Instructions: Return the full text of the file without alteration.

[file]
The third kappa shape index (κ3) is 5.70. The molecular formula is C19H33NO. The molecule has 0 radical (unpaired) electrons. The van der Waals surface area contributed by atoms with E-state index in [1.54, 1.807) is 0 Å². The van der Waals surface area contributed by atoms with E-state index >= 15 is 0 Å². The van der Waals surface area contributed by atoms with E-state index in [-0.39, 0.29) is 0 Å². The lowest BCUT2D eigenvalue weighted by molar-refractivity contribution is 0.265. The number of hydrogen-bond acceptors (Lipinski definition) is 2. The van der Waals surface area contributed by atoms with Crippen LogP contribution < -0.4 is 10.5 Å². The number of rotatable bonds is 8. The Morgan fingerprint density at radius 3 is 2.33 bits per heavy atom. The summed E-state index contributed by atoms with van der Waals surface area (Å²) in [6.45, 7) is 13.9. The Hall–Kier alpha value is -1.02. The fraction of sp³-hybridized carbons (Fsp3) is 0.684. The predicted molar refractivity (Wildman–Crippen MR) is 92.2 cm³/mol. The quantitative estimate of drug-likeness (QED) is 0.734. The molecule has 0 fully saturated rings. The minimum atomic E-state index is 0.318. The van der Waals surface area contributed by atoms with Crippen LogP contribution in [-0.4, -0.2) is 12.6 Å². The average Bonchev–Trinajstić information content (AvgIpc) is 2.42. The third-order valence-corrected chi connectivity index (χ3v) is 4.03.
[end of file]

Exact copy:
The third kappa shape index (κ3) is 5.70. The molecular formula is C19H33NO. The molecule has 0 radical (unpaired) electrons. The van der Waals surface area contributed by atoms with E-state index in [1.54, 1.807) is 0 Å². The van der Waals surface area contributed by atoms with E-state index >= 15 is 0 Å². The van der Waals surface area contributed by atoms with E-state index in [-0.39, 0.29) is 0 Å². The lowest BCUT2D eigenvalue weighted by molar-refractivity contribution is 0.265. The number of hydrogen-bond acceptors (Lipinski definition) is 2. The van der Waals surface area contributed by atoms with Crippen LogP contribution < -0.4 is 10.5 Å². The number of rotatable bonds is 8. The Morgan fingerprint density at radius 3 is 2.33 bits per heavy atom. The summed E-state index contributed by atoms with van der Waals surface area (Å²) in [6.45, 7) is 13.9. The Hall–Kier alpha value is -1.02. The fraction of sp³-hybridized carbons (Fsp3) is 0.684. The predicted molar refractivity (Wildman–Crippen MR) is 92.2 cm³/mol. The quantitative estimate of drug-likeness (QED) is 0.734. The molecule has 0 fully saturated rings. The minimum atomic E-state index is 0.318. The van der Waals surface area contributed by atoms with Crippen LogP contribution in [-0.4, -0.2) is 12.6 Å². The average Bonchev–Trinajstić information content (AvgIpc) is 2.42. The third-order valence-corrected chi connectivity index (χ3v) is 4.03.